Ohio Court of Appeals Affirms Parol Evidence Rule As Applied to Engagement Letters for Attorneys
Lawyers for the Profession® Alert
The Ohio Court of Appeals affirmed summary judgment for a law firm on claims filed by a former client, based on the parol evidence rule, because the attorney engagement letter contained sufficient fee information to bind the parties. The court also rejected a challenge to application of the discovery rule for purposes of the statute of limitations.
A law firm filed a complaint against a former client for breach of contract, unjust enrichment, and unpaid fees. The client filed a counterclaim for fraudulent inducement, alleging that he reasonably relied on the law firm’s false verbal representation that a third party would pay his legal fees and that the client would not be personally responsible. In other counterclaims, he alleged substantial delay by the law firm in the representation on an eminent domain matter. The law firm moved for summary judgment. The trial court denied summary judgment for the claims filed by the law firm, but granted it for the firm on the client’s counterclaims, concluding that the fraudulent inducement claim was barred by the parol evidence rule and the claims for substantial delay were barred by the one-year statute of limitations for legal malpractice.
The Ohio Court of Appeals affirmed. With respect to the fraudulent inducement counterclaim, the court found that the law firm and the former client had entered into an agreement via an engagement letter that contained unambiguous terms, including as to billing practices, legal fees, payment terms, and termination of representation provisions. The court found that the oral agreement alleged by the client for materially different payment obligations would contradict the parties’ written agreement. The court held that the parol evidence rule precludes admission of evidence of the alleged oral agreement. The court also held that the fraud exception to the parol evidence rule did not apply to claims of fraudulent inducement which allege that an inducement to sign the agreement was a promise directly contradicted by the express terms of the signed written agreement.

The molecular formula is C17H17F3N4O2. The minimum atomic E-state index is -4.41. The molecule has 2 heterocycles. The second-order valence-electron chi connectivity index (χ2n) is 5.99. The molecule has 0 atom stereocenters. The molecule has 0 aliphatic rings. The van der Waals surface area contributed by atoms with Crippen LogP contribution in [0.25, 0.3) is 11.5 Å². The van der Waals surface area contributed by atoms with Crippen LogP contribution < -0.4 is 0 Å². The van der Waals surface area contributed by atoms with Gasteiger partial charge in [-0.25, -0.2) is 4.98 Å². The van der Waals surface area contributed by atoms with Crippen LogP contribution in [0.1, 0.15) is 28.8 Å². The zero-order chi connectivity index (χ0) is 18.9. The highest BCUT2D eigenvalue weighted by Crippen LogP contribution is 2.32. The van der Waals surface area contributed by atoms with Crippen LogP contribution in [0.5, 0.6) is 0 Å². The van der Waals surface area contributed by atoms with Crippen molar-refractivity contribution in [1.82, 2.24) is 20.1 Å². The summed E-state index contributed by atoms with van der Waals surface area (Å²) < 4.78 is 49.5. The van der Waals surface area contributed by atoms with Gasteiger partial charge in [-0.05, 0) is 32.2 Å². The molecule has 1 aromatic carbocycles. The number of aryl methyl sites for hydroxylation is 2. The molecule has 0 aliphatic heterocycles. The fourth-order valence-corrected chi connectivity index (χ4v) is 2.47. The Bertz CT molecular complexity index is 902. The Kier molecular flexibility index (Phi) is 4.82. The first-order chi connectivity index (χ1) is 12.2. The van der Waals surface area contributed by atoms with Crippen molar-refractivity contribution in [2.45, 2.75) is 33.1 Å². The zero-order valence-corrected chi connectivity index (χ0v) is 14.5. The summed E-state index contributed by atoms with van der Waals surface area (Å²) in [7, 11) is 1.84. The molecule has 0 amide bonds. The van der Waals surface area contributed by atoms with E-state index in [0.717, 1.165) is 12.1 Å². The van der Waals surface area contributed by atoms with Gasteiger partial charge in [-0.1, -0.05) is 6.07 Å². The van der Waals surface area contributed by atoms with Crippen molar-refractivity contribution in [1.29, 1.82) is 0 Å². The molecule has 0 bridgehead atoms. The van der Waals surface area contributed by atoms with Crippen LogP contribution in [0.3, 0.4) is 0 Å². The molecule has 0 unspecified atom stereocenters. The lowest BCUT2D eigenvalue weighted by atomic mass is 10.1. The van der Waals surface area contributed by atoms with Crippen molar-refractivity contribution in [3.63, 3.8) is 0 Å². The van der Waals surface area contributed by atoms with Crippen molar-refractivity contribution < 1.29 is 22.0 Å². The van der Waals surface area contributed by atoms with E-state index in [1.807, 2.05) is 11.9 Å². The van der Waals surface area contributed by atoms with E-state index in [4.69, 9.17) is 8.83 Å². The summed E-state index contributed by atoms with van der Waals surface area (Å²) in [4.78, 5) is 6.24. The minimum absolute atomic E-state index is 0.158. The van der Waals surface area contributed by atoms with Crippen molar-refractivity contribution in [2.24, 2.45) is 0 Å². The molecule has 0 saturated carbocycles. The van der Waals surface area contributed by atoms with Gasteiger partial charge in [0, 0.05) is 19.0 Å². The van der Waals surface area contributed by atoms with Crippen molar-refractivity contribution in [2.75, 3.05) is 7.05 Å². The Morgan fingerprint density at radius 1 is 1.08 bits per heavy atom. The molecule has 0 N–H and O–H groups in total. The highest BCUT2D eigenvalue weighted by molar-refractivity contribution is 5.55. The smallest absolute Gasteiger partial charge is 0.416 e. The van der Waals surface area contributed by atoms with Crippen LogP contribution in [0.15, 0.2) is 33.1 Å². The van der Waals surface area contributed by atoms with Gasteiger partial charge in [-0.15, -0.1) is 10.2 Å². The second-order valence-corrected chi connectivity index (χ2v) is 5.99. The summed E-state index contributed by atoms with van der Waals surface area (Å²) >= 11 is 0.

The law firm’s representation in the eminent domain case terminated in January 2008 and the former client continued to trial with new counsel in May 2008. The client’s claims were filed in July 2009. The appellate court rejected the former client’s position that the one-year statute of limitations on the claims of malpractice during the representation did not commence until after the jury trial and until the matter ultimately settled. Rather, the court enforced the discovery rule and affirmed the dismissal of the claims, running the statute of limitations from the time that the client was aware of the alleged malpractice, which was not later than the time of trial.
Significance of Opinion
This decision affirms the parol evidence rule as applied to engagement letters for attorneys. When a signed agreement incorporates an express term, and the parties discuss a related term prior to finalization of the written agreement, the related term will not be enforceable if it is contrary to the express term in the agreement.
This decision also holds that the statute of limitations for a legal malpractice claim in Ohio will not be tolled until the underlying matter is settled, if the lawyer’s representation terminated before that and the client was aware of the alleged malpractice outside the limitations period.
For more information, please contact your regular Hinshaw attorney.
This alert has been prepared by Hinshaw & Culbertson LLP to provide information on recent legal developments of interest to our readers. It is not intended to provide legal advice for a specific situation or to create an attorney-client relationship.